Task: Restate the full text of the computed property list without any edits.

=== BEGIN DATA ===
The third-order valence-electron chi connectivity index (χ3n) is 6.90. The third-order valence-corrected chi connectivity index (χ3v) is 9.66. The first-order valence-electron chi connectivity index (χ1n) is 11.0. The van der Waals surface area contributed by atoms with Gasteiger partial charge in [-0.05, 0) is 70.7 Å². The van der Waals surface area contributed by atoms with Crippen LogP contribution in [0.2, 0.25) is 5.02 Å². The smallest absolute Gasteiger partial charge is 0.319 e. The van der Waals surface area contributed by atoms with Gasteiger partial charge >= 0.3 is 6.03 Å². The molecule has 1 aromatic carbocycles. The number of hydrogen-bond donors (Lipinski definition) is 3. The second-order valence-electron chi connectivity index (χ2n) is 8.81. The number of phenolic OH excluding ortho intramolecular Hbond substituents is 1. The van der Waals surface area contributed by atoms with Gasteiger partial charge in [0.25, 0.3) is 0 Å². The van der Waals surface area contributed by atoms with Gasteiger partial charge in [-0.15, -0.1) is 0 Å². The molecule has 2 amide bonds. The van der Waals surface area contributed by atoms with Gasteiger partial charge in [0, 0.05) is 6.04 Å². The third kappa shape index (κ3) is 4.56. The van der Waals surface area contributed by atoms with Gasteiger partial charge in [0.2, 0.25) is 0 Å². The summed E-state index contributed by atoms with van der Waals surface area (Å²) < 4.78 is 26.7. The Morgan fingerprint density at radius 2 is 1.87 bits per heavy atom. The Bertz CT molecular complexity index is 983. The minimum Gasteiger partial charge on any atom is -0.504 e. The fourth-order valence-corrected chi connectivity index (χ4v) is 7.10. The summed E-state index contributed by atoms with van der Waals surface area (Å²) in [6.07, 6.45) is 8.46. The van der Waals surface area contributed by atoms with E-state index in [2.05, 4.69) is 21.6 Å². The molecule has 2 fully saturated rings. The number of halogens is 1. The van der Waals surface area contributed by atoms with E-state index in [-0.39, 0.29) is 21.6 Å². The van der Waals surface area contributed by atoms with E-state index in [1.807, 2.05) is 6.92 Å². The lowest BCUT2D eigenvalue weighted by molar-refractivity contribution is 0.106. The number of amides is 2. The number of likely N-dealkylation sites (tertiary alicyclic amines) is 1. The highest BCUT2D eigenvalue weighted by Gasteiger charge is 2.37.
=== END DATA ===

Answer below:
The third-order valence-electron chi connectivity index (χ3n) is 6.90. The third-order valence-corrected chi connectivity index (χ3v) is 9.66. The first-order valence-electron chi connectivity index (χ1n) is 11.0. The van der Waals surface area contributed by atoms with Gasteiger partial charge in [-0.05, 0) is 70.7 Å². The van der Waals surface area contributed by atoms with Crippen LogP contribution in [0.2, 0.25) is 5.02 Å². The smallest absolute Gasteiger partial charge is 0.319 e. The van der Waals surface area contributed by atoms with Gasteiger partial charge >= 0.3 is 6.03 Å². The molecule has 1 aromatic carbocycles. The number of hydrogen-bond donors (Lipinski definition) is 3. The second-order valence-electron chi connectivity index (χ2n) is 8.81. The number of phenolic OH excluding ortho intramolecular Hbond substituents is 1. The van der Waals surface area contributed by atoms with Gasteiger partial charge in [0.25, 0.3) is 0 Å². The van der Waals surface area contributed by atoms with Gasteiger partial charge in [-0.15, -0.1) is 0 Å². The molecule has 2 amide bonds. The van der Waals surface area contributed by atoms with Gasteiger partial charge in [0, 0.05) is 6.04 Å². The third kappa shape index (κ3) is 4.56. The van der Waals surface area contributed by atoms with Gasteiger partial charge in [0.2, 0.25) is 0 Å². The summed E-state index contributed by atoms with van der Waals surface area (Å²) < 4.78 is 26.7. The Morgan fingerprint density at radius 2 is 1.87 bits per heavy atom. The Bertz CT molecular complexity index is 983. The minimum Gasteiger partial charge on any atom is -0.504 e. The fourth-order valence-corrected chi connectivity index (χ4v) is 7.10. The summed E-state index contributed by atoms with van der Waals surface area (Å²) in [6.07, 6.45) is 8.46. The van der Waals surface area contributed by atoms with E-state index in [2.05, 4.69) is 21.6 Å². The molecule has 2 fully saturated rings. The number of halogens is 1. The van der Waals surface area contributed by atoms with E-state index in [-0.39, 0.29) is 21.6 Å². The van der Waals surface area contributed by atoms with E-state index in [1.807, 2.05) is 6.92 Å². The lowest BCUT2D eigenvalue weighted by molar-refractivity contribution is 0.106. The number of amides is 2. The number of likely N-dealkylation sites (tertiary alicyclic amines) is 1. The highest BCUT2D eigenvalue weighted by Gasteiger charge is 2.37.